Frozen Bank Account. Your Rights and What To Do Next

Frozen Bank Account. Your Rights and What To Do Next

A frozen bank account is one of the remedies available to creditors to collect an outstanding debt when you are behind on your payments. If your account is frozen, you will not be able to withdraw or transfer money from that account until the freeze is lifted. This can cause further financial hardship on top of your current debt problems since it’s now hard to pay your rent, buy groceries and pay for everyday living costs.

Who can freeze your bank account?

For most people, three common types of creditors can freeze your accounts:

  1. General creditors can freeze your bank account for unpaid debts including credit card debts, bank loans, financing loans and even payday loans. Your creditor must first go to court to obtain a judgement against you, which is a piece of paper confirming that you owe them money. Once they have a judgement they can apply to the court for an order to freeze your bank account or issue a wage garnishment.
  2. Canada Revenue Agency can freeze your accounts without obtaining a court order. If you owe the CRA tax money and have not worked out a payment plan, or filed a consumer proposal or bankruptcy, they will often freeze your bank account to force you to deal with your outstanding tax obligation.
  3. If you are subject to a judgement because of a lawsuit or other court procedures, these creditors can also pursue payment by freezing your bank account.

In addition to having your account frozen, certain creditors can also seize money from your account through something called a ‘right of offset’.  If you owe money to say Bank A, and you have an account at Bank A, then this bank can take the payment out of your bank account to offset any overdue payments without your consent. While you can continue to use your bank account, any new money you put in is also subject to this right of seizure.

How to clear a frozen bank account

Frozen bank account and what to do video thumbnail

Creditors, including the CRA, do not act to freeze your bank account until after they have sent repeated requests for collection. This will include polite letters, phone calls, and formal legal notices.

Your first line of defense if you are behind on your payments is to work with your creditors to come to some form of repayment program or talk with a Licensed Insolvency Trustee about filing a consumer proposal or bankruptcy.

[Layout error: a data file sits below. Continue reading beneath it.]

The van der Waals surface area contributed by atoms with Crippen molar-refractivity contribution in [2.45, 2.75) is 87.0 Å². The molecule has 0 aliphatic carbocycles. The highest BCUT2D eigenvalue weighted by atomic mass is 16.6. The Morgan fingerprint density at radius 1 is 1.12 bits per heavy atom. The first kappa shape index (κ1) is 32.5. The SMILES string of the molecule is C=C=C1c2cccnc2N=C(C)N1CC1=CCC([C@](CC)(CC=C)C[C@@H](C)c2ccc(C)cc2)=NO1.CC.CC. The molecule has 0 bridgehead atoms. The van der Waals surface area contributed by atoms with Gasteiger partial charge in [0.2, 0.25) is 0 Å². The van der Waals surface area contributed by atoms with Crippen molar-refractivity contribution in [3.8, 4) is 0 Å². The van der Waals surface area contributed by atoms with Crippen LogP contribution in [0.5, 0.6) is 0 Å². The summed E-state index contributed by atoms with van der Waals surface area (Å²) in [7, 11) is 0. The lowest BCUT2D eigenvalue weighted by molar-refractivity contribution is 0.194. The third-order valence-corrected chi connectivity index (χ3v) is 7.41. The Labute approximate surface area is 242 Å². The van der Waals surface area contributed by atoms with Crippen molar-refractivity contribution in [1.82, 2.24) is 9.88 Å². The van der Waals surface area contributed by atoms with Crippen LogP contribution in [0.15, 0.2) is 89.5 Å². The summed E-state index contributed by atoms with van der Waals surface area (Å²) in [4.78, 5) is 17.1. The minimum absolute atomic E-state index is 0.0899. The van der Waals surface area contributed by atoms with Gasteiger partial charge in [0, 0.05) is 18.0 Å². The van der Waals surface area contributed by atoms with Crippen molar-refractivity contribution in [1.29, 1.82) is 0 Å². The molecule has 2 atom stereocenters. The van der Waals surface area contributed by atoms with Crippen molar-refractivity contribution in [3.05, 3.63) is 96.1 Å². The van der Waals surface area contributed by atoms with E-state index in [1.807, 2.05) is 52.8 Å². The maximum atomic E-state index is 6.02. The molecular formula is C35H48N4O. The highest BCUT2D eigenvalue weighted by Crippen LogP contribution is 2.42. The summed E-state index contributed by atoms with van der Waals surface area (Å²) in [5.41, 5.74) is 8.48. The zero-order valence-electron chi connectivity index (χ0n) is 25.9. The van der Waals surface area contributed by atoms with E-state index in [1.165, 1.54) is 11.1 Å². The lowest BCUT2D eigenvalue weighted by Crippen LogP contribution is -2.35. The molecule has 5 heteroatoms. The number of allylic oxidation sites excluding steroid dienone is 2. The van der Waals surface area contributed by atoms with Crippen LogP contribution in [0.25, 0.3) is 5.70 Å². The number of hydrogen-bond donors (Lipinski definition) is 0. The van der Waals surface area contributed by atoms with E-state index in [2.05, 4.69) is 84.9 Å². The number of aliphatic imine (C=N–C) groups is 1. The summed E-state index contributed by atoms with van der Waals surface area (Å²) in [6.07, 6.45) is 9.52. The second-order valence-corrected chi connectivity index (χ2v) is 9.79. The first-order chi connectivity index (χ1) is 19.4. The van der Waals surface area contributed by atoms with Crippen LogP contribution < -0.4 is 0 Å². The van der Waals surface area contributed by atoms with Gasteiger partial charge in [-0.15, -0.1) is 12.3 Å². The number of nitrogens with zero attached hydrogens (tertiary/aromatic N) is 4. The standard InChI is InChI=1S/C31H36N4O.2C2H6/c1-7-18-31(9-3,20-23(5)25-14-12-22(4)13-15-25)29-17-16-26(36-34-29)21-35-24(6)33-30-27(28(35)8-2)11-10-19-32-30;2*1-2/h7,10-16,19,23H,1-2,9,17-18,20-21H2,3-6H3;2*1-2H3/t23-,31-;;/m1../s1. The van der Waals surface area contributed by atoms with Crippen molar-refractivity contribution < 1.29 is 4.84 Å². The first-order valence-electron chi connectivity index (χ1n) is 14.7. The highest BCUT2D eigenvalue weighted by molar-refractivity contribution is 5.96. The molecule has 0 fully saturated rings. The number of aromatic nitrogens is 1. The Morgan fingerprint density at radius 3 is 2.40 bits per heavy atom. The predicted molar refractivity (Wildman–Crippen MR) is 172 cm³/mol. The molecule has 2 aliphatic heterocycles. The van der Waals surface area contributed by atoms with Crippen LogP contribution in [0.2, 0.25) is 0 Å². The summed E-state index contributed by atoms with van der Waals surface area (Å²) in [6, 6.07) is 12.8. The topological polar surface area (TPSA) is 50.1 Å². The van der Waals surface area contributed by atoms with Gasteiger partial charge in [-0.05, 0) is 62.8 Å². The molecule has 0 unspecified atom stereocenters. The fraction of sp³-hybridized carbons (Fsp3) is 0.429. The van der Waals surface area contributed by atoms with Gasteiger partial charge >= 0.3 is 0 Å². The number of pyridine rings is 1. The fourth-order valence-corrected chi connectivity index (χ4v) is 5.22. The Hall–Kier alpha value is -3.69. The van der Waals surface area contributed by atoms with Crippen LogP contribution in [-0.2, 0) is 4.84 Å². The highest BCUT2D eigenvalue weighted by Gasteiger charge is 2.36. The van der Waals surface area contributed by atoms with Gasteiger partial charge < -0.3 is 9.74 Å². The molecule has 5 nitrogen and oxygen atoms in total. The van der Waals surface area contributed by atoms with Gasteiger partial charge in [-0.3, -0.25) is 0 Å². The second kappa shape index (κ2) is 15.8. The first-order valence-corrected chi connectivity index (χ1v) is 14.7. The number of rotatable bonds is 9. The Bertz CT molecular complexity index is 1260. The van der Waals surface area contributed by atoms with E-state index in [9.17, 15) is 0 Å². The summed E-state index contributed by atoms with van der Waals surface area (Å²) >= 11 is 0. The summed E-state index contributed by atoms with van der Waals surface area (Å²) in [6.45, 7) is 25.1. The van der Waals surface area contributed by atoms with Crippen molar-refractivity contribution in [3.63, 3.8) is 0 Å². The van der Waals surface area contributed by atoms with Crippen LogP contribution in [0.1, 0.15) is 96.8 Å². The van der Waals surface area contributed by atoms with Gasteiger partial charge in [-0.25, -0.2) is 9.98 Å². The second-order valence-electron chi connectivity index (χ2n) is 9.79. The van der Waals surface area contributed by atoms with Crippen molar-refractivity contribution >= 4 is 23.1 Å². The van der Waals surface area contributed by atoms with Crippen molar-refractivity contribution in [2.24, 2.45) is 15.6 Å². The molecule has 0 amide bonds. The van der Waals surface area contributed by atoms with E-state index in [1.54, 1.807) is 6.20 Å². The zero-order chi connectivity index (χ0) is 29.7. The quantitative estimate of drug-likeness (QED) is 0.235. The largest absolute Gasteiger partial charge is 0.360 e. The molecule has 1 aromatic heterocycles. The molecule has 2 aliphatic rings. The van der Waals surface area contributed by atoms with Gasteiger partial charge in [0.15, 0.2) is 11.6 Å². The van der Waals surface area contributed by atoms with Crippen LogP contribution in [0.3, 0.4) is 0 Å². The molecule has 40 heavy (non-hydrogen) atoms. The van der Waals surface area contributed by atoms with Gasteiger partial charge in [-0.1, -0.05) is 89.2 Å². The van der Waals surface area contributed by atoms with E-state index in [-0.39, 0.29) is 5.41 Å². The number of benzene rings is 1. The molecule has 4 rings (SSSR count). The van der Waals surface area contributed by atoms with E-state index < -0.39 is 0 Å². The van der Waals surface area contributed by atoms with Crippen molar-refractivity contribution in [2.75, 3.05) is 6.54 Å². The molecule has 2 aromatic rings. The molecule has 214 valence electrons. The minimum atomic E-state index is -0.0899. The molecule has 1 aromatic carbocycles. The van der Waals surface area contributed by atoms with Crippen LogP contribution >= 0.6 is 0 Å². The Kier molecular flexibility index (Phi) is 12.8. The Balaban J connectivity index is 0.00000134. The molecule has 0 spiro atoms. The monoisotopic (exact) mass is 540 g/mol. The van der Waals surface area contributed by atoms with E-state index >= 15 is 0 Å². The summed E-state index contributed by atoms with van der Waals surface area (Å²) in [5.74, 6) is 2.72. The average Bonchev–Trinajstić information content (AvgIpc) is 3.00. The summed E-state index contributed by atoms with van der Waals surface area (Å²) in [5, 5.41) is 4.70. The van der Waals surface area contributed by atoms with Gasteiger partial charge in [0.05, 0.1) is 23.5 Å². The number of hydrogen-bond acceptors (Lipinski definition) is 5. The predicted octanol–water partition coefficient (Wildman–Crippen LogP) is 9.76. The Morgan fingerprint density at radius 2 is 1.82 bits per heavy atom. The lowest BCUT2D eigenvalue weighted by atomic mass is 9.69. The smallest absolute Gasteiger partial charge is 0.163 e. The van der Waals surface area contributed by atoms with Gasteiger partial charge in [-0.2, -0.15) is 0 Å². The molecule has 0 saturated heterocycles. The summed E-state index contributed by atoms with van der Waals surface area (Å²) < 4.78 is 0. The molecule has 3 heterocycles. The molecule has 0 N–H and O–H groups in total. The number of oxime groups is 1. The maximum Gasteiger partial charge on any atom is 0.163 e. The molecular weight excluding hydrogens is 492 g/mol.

While your account is frozen, we recommend you open an account at another bank. If your paycheque is electronically deposited, notify your employer right away to change your account.

Next, you may want to consider filing a consumer proposal or bankruptcy if you are unable to pay the underlying debt on your own. A Licensed Insolvency Trustee has the tools to clear a frozen bank account. When you file a consumer proposal or bankruptcy, you are granted a stay of proceedings. This stops all legal actions including things like a wage garnishment or frozen bank account.

Other common questions

Can creditors or debt collectors see your bank account balance?  With one exception, no debt collectors can ask a bank or financial institution how much money you have in your account. If, however you bank at the same bank as you owe money, then yes they will be able to cross-reference and know there are funds they can seize through the right of offset.

Can payday lenders freeze my bank account? Payday lenders, like any other creditor, must first obtain a judgment before they can be granted an order to freeze your account.

Can creditors take all the money in your account?  Creditors can take up to the full amount owing, which means they can take all the money in your account to satisfy the debt. They can continue to take any further funds deposited as long as the account is still frozen, and you still owe money.

Can the bank ignore an order to freeze my bank account? No.  Once they receive legal notification, the bank must immediately freeze your account, and remit any required amount to your creditor, or they will face legal penalties.  They can only stop when the freeze is lifted by your creditor or because they received a notice that you filed a bankruptcy or proposal.

Similar Posts:

  1. What Is the Right of Offset and What Can You Do About It?
  2. Why Do I Need To Switch Banks? I Love My Bank.
  3. Wage Garnishing: Know Your Rights
  4. What Bankruptcy Protection Does The Bankruptcy & Insolvency Act Provide?
  5. CRA Can Freeze Your Bank Account. Here’s What to Do About It.

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